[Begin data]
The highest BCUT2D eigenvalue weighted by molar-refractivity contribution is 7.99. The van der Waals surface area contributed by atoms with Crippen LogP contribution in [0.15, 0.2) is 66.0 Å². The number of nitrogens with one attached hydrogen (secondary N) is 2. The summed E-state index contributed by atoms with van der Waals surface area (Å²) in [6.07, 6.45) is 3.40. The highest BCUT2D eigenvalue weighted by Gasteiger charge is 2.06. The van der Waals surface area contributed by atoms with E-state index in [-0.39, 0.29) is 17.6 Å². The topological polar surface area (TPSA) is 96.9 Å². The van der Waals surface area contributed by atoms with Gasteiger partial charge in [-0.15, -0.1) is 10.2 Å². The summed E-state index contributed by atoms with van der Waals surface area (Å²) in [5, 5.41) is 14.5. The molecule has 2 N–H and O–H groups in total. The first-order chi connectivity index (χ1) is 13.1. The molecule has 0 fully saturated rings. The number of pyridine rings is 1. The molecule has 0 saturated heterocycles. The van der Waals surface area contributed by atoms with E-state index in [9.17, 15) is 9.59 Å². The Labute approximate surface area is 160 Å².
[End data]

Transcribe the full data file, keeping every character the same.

The highest BCUT2D eigenvalue weighted by molar-refractivity contribution is 7.99. The van der Waals surface area contributed by atoms with Crippen LogP contribution in [0.15, 0.2) is 66.0 Å². The number of nitrogens with one attached hydrogen (secondary N) is 2. The summed E-state index contributed by atoms with van der Waals surface area (Å²) in [6.07, 6.45) is 3.40. The highest BCUT2D eigenvalue weighted by Gasteiger charge is 2.06. The van der Waals surface area contributed by atoms with E-state index in [-0.39, 0.29) is 17.6 Å². The topological polar surface area (TPSA) is 96.9 Å². The van der Waals surface area contributed by atoms with Gasteiger partial charge in [-0.15, -0.1) is 10.2 Å². The summed E-state index contributed by atoms with van der Waals surface area (Å²) in [5, 5.41) is 14.5. The molecule has 2 N–H and O–H groups in total. The first-order chi connectivity index (χ1) is 13.1. The molecule has 0 fully saturated rings. The number of pyridine rings is 1. The molecule has 0 saturated heterocycles. The van der Waals surface area contributed by atoms with E-state index in [9.17, 15) is 9.59 Å². The Labute approximate surface area is 160 Å².